Plenty, the main challenge was always to get the most out of the Amiga systems available at the time. The main bottleneck for getting the fastest updates was always the AGA chipset which did not have a display mode that was suited for this kind of rendering. What we needed was a so-called "chunky" display, where one byte in memory represented one pixel on the screen. Instead on AGA we had to update 8 different locations just to modify one pixel on screen due the planar layout of screen information on Amigas -- the fastest solutions therefore always incorporated a chunky buffer in RAM to do the rendering, which was then subsequently converted to the Amiga's display format by a chunky to planar convertor. Obviously, having to convert an entire screen worth of data for each frame rendered was a major performance bottleneck.

Other solutions were possible, as other engines demonstrated, but always with big sacrifices in resolution.

Neither progressed very much beyond the conceptual phase. 10% complete at most, not counting the work on the engine itself -- I would not know how much of the total work the engine would have been.

For me, mostly because the Amiga platform was rapidly losing its edge to the PC as a gaming platform. The things possible on the PC due its different graphic layout and the higher processor power were opening up amazing new avenues in gaming. Games like Wolfenstein, Ultima Underworld, DOOM and Comanche (Voxel rendering) were simply incredibly hard to do on the Amigas.

So the primary reason is that we lost interest (or perhaps it was just me that lost interest seeing as I didn't really see much point in making a cool game with substandard graphics performance when compared to PC's of the same era).

No, nothing worth mentioning :) I was around 20 years old when I was working on TextDemo and it was the closest I came to ever creating a cool game :)

Poom I did try, and I kept track of other developments in that field (although most of those were on the PC). I tried a few others on the Amiga too but I must admit I donot remember their names.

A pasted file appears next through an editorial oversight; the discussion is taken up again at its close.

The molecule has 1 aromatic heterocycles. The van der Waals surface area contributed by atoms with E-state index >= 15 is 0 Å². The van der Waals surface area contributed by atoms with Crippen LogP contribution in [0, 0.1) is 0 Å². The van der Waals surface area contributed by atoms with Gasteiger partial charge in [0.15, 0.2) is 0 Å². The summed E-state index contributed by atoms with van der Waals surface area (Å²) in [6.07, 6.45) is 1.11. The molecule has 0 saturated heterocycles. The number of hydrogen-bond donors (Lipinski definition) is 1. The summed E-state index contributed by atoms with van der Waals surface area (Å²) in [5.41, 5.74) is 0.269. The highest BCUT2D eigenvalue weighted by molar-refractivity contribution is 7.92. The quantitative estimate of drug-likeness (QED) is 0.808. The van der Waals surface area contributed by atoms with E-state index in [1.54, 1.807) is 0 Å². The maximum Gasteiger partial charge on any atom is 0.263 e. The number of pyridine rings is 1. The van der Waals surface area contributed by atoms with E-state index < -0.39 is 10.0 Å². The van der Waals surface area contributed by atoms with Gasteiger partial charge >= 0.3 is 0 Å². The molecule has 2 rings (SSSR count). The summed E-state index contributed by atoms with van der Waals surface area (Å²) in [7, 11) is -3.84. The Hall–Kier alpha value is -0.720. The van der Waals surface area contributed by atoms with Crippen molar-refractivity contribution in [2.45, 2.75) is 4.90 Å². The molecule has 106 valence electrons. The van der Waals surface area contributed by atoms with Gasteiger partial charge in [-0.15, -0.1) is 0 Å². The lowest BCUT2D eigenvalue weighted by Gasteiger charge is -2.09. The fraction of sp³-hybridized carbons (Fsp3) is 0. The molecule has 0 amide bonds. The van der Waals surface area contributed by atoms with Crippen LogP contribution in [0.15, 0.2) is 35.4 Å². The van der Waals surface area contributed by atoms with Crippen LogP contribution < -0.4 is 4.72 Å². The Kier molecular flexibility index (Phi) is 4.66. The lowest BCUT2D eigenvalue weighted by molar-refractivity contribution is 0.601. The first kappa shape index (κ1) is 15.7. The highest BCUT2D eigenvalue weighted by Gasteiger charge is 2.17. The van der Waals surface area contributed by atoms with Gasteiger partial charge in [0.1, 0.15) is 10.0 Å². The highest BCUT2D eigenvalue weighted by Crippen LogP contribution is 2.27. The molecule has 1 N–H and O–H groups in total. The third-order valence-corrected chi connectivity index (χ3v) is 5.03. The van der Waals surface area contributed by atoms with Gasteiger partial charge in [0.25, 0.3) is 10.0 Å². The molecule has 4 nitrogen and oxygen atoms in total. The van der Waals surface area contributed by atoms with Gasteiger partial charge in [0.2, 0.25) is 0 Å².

I was myself pretty much a power user (see next question) at the time, having lots of harddisk space and files. The standard FFS filesystem would perform really bad in certain use cases (like 10000 files in a single directory). This got me interested in how file systems store files and how they could retrieve them so fast. Initially it was slow going as documentation on how to build a filesystem was pretty poor, until I bought the Amiga Guru Book from Ralph Babel which had detailed explanation on the API of filesystem handlers :)

Yes, I still own two. A pretty much striped Amiga 2000 with a harddisk card, and a A4000 with everything (68060 board, 50 MHz, with 96 MB of RAM, SCSI controller, a 3rd party graphics card (I forget who made it) and an Ariadne Ethernet card). I had an external case with several SCSI devices, two IDE harddisks, for a total space of 10 GB. So small now :)

The A4000 was extensively used during the development of both TextDemo and SFS.

The A2000 I haven't touched for atleast 10 years and is stored in its box. The A4000 I checked about 3 months ago. It still works, although the graphics card seems to have stopped working now, which means I had to connect it to a very old monitor to get it to display anything :/

Yes, I'm currently working as a freelance Java developer. Designing and developing software is still what I love to do most, and I've refused many opportunities for functions that would take me away from doing development work :)